Secondly, the chicken suit is some sort of homage or in-joke with respect to one of the episode’s writers, Pat McCormick. Apparently McCormick had a habit of wearing chicken suits and other goofy costumes to parties. This is noted in Donna McCrohan’s The Life & Times of Maxwell Smart. McCormick wrote a few other GS episodes and he appeared briefly in part two of “Two Sire With Love.” He plays Otto, the big Kaos agent charged with mixing Rupert of Rathskeller’s molten goo. That scene always made me snicker.

Finally, there’s those eggs at the end. Outside of my personal disdain toward this episode, there really isn’t anything wrong with it. It’s got slapstick, it’s got jokes that are on beat, it has the hero beat the odds — but it also has those awkward eggs Max absentmindedly left setting in his chair. It’s implied that the Chief thinks Max laid them. The scene should at least be cartoony, but it’s not.

Watch for: Max’s business card claims he’s Arnold Kipnis, Furrier to the Stars – until you hold it up to the light. Look for Aunt Rose in the courtroom scene. We also learn that the Chief’s first name is Thaddeus. And then there’s that bit at the end with the eggs…. sheesh.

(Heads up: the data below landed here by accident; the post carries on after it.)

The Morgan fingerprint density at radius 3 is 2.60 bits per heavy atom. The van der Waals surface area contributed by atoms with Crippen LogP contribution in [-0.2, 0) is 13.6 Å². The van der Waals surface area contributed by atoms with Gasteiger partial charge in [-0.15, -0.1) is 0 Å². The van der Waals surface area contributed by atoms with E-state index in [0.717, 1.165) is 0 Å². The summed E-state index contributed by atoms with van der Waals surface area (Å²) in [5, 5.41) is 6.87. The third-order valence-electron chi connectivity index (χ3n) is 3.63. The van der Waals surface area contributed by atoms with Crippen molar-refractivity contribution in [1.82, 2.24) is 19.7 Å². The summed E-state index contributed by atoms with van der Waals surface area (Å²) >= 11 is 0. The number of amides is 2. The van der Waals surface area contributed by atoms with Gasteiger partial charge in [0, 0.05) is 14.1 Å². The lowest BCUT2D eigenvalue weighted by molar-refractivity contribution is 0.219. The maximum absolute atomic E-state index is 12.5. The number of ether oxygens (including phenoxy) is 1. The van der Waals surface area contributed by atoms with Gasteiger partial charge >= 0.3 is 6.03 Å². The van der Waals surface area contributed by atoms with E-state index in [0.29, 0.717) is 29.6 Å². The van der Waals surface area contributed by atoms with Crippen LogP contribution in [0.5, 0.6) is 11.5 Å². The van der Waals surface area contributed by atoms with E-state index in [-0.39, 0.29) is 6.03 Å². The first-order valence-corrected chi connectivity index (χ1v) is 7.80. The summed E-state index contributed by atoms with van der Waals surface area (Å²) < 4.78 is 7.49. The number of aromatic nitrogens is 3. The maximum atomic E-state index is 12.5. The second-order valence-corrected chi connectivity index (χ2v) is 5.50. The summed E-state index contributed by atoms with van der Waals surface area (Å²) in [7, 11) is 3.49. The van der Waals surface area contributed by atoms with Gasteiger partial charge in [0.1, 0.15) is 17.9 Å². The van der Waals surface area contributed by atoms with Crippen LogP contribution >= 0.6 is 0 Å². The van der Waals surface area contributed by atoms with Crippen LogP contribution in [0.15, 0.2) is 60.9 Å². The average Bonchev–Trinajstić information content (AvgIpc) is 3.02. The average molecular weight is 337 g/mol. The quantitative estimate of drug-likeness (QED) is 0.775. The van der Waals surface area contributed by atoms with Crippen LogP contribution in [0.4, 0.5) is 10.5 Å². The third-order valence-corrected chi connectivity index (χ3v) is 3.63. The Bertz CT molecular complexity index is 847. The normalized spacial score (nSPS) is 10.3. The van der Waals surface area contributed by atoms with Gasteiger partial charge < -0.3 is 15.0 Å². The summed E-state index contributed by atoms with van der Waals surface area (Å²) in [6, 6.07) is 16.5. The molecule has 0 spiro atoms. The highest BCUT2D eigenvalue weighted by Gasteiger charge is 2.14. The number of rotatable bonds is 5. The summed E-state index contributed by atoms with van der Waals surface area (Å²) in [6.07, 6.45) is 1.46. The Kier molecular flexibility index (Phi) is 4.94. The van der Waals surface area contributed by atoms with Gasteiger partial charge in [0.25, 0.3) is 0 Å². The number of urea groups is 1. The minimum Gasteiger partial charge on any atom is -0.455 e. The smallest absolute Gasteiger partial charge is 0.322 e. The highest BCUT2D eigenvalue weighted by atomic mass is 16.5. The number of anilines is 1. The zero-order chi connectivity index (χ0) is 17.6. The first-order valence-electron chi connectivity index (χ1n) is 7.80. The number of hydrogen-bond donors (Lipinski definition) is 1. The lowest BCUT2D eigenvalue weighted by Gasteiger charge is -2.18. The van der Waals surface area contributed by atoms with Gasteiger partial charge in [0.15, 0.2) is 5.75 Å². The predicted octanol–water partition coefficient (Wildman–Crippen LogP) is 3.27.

This episode provides an Ed Platt nose pinch - with extra frustration. Check out Aunt Rose giggling in the background.

Footnotes:
• Barbara Feldon does not appear in this episode.
• Pat McCormick was a writer for the Tonight Show with Johnny Carson. He also had a number of acting roles, most notably as Big Enos Burdette in Smokey and the Bandit. You’ll see him playing Otto in the second part of the fourth season Get Smart episode “To Sire with Love.”
• A concert violinist, Simon Oakland played tough guys and appeared in such films as Psycho, West Side Story and Bullitt. He played Kolchak’s editor in Kolchak: The Night Stalker and appeared in Mission Impossible.
• Phillip E. Pine appeared in TV shows from the early 1950s to the mid 1980s, including Star Trek and Mission Impossible.
• Howard Caine may be best remembered as Maj. Hochstetter on Hogan’s Heroes. He also appears in the second season three-part Get Smart episode, “A Man Called Smart.”
• Iris Adrian began appearing in movies at the end of the silent film era. She had roles in many TV shows and through the 1970s appeared in a bevy of those goofy Disney movies, including No Deposit No Return – which also starred Barbara Feldon.